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Crude oil tanks at Kinder Morgan's terminal are seen in Sherwood Park, near Edmonton, in this file photo. (CHRIS HELGREN/REUTERS)
Crude oil tanks at Kinder Morgan's terminal are seen in Sherwood Park, near Edmonton, in this file photo. (CHRIS HELGREN/REUTERS)

Oil rises ahead of OPEC, key producers pledging cuts Add to ...

Oil prices rose on Thursday in a volatile session on growing signs that key oil producers will adhere to production cuts at next week’s OPEC meeting amidst a persistent global glut.

Brent crude rose 30 cents a barrel to $52.51 by 11:30 a.m. EDT. U.S. crude oil rose 30 cents to $49.37.

The Organization of the Petroleum Exporting Countries (OPEC) and other producers including Russia pledged to cut output by almost 1.8 million barrels per day (bpd) in the first half of 2016, a deal likely to be extended until the end of March 2018.

Leaders from OPEC and other producers meet in Vienna on May 25 to decide on output policy. The group is expected to prolong its agreement to limit production for up to nine months.

Russia’s largest oil producer Rosneft will meet its agreements with OPEC on oil output reductions, Igor Sechin, Rosneft chief executive, told reporters in Berlin on Thursday.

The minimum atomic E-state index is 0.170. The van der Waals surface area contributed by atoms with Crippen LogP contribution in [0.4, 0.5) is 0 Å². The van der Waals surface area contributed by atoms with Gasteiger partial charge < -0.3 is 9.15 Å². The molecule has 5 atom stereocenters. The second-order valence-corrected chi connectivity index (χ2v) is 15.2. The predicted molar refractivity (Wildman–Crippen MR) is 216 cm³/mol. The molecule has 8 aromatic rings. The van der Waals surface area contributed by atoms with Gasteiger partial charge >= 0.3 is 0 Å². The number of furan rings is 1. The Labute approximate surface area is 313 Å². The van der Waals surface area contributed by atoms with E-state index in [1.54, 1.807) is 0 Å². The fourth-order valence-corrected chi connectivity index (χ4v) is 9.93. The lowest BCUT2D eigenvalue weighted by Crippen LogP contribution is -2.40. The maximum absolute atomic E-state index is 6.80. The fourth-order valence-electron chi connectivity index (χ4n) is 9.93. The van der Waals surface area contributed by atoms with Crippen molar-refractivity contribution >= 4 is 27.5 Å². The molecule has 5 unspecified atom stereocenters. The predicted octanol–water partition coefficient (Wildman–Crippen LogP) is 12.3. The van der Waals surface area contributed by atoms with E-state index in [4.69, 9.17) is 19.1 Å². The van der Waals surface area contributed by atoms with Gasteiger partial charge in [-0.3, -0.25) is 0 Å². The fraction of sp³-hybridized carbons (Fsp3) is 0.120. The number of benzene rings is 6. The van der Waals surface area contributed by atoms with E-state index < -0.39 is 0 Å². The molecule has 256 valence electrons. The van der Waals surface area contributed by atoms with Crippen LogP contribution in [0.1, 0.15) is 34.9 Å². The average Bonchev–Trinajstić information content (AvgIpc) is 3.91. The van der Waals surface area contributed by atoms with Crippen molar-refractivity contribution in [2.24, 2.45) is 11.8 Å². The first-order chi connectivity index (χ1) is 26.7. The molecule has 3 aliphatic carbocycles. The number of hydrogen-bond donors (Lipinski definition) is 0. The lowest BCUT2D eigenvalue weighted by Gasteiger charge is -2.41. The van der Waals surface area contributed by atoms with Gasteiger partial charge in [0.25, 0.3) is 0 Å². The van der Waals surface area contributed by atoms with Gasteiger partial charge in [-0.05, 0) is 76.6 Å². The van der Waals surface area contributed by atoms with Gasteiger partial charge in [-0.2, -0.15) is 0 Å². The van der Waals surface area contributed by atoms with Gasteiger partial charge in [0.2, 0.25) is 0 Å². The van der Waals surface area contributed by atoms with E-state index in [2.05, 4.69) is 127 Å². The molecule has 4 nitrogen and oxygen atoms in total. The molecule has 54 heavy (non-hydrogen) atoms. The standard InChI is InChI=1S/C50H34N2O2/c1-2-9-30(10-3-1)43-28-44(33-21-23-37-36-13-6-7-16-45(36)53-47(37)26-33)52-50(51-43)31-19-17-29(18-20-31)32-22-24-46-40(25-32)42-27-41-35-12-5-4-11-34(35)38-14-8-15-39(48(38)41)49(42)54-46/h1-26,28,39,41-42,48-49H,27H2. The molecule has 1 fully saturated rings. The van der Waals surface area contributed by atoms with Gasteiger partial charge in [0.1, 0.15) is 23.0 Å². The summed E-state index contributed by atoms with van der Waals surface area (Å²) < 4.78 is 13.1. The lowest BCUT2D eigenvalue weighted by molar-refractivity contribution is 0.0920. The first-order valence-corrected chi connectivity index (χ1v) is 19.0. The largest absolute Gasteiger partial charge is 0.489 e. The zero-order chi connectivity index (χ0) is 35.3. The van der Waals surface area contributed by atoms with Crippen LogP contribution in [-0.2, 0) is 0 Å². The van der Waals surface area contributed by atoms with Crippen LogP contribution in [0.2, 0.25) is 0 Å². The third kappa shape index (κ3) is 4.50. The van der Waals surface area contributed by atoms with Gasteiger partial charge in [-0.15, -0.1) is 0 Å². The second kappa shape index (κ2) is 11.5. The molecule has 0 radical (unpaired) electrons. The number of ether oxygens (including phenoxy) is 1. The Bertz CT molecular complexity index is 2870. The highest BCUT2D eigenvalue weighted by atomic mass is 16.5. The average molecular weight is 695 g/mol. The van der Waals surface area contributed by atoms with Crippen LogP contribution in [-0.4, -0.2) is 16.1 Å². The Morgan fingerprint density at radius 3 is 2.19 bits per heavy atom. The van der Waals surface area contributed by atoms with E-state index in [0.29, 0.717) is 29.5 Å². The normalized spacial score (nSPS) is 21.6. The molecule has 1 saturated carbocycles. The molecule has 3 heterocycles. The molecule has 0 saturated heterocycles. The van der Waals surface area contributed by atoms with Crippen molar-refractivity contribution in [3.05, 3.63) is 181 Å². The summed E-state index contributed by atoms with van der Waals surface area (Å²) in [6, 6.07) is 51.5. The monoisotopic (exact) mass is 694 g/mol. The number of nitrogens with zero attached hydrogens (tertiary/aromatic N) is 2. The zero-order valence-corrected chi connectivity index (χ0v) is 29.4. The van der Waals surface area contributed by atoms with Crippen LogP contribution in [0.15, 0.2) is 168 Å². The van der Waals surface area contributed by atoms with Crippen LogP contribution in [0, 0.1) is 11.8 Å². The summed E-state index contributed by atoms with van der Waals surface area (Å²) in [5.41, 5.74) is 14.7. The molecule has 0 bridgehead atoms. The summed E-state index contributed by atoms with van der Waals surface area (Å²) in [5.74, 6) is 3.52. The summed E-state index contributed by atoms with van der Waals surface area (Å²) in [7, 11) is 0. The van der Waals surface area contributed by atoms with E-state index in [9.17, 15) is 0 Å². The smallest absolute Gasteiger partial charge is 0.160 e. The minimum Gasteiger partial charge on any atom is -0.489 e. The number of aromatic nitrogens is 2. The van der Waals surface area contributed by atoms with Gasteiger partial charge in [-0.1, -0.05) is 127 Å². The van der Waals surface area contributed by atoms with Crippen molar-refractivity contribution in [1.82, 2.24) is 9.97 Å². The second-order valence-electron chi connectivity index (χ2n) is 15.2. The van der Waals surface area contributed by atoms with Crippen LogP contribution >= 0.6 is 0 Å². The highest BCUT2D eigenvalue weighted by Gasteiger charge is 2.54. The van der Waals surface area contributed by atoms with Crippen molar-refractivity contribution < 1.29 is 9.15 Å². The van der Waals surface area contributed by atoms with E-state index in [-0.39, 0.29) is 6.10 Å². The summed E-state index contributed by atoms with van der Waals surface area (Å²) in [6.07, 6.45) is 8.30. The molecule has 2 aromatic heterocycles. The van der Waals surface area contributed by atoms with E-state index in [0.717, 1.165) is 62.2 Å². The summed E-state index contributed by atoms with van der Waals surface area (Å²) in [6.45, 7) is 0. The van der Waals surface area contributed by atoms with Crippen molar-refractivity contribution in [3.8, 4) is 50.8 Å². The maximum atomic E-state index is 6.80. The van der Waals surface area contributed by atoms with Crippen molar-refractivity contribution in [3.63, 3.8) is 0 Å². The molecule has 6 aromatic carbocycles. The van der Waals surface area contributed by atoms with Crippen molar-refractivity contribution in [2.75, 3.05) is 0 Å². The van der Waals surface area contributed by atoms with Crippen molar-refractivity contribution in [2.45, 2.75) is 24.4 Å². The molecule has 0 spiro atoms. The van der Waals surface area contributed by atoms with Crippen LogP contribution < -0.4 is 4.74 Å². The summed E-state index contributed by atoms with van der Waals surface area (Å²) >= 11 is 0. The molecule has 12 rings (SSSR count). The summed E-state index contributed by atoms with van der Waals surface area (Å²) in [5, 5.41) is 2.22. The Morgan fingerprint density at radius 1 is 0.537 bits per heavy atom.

Both crude oil benchmarks rose on Wednesday after news of a drawdown in U.S. crude inventories and a dip in U.S. output. The U.S. Energy Information Administration said inventories fell 1.8 million barrels in the week to May 12 to 520.8 million barrels.

In addition to U.S. crude stocks drawing down for the sixth consecutive week, the EIA showed an increase in refining rates.

But Michael Dei-Michei, head of research at JBC Energy in Vienna, said the market should consider that intermediate products – gas oils, diesel oil and other products – are not featured in the headline EIA numbers, and those stocks are rising, which could lead to higher finished product inventories. That could slow the supply drawdown.

“The effects of higher crude runs may not have fully filtered through yet, with stocks of unfinished oils having risen strongly over recent weeks, meaning that the headline categories should start to reflect some of this in the near future.”

“The effects of higher production could become a lot more visible in the next few weeks,” he said.

A surplus of U.S. supply has led to large volumes of crude being exported from the United States to northern Asia, undermining OPEC-led efforts to tighten the market.

Shipping data in Thomson Reuters Eikon shows that U.S. crude exports to Asia have soared from a handful of tankers a quarter throughout 2015 and 2016 to 10 tankers in the first quarter of 2017 and that figure is expected to rise.

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